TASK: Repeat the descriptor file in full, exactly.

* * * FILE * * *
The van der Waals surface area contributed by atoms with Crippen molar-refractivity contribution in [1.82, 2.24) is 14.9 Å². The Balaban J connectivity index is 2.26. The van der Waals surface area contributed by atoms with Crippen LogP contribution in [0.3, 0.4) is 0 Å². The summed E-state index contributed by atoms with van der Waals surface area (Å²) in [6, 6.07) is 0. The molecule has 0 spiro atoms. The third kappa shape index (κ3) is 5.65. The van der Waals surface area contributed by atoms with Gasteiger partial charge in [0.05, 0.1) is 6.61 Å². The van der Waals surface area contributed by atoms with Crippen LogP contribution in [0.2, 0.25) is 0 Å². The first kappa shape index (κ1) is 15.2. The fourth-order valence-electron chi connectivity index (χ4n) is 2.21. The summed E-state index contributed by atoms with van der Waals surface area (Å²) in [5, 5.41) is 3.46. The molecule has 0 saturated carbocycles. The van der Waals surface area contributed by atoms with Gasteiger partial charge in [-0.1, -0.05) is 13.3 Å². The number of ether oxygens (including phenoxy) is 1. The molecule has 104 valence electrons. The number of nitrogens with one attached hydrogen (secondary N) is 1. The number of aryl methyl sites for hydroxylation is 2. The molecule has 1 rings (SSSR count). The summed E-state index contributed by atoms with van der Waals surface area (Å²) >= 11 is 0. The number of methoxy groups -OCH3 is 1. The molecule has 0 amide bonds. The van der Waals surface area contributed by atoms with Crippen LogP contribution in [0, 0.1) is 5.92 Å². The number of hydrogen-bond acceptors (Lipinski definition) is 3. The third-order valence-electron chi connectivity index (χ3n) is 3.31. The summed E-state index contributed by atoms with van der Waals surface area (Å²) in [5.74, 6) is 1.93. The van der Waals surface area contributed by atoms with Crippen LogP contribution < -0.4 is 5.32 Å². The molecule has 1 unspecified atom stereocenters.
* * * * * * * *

The van der Waals surface area contributed by atoms with Crippen molar-refractivity contribution in [1.82, 2.24) is 14.9 Å². The Balaban J connectivity index is 2.26. The van der Waals surface area contributed by atoms with Crippen LogP contribution in [0.3, 0.4) is 0 Å². The summed E-state index contributed by atoms with van der Waals surface area (Å²) in [6, 6.07) is 0. The molecule has 0 spiro atoms. The third kappa shape index (κ3) is 5.65. The van der Waals surface area contributed by atoms with Gasteiger partial charge in [0.05, 0.1) is 6.61 Å². The van der Waals surface area contributed by atoms with Crippen LogP contribution in [0.2, 0.25) is 0 Å². The first kappa shape index (κ1) is 15.2. The fourth-order valence-electron chi connectivity index (χ4n) is 2.21. The summed E-state index contributed by atoms with van der Waals surface area (Å²) in [5, 5.41) is 3.46. The molecule has 0 saturated carbocycles. The van der Waals surface area contributed by atoms with Gasteiger partial charge in [-0.1, -0.05) is 13.3 Å². The number of ether oxygens (including phenoxy) is 1. The molecule has 104 valence electrons. The number of nitrogens with one attached hydrogen (secondary N) is 1. The number of aryl methyl sites for hydroxylation is 2. The molecule has 1 rings (SSSR count). The summed E-state index contributed by atoms with van der Waals surface area (Å²) >= 11 is 0. The number of methoxy groups -OCH3 is 1. The molecule has 0 amide bonds. The van der Waals surface area contributed by atoms with Crippen LogP contribution in [0, 0.1) is 5.92 Å². The number of hydrogen-bond acceptors (Lipinski definition) is 3. The third-order valence-electron chi connectivity index (χ3n) is 3.31. The summed E-state index contributed by atoms with van der Waals surface area (Å²) in [5.74, 6) is 1.93. The van der Waals surface area contributed by atoms with Crippen LogP contribution < -0.4 is 5.32 Å². The molecule has 1 unspecified atom stereocenters.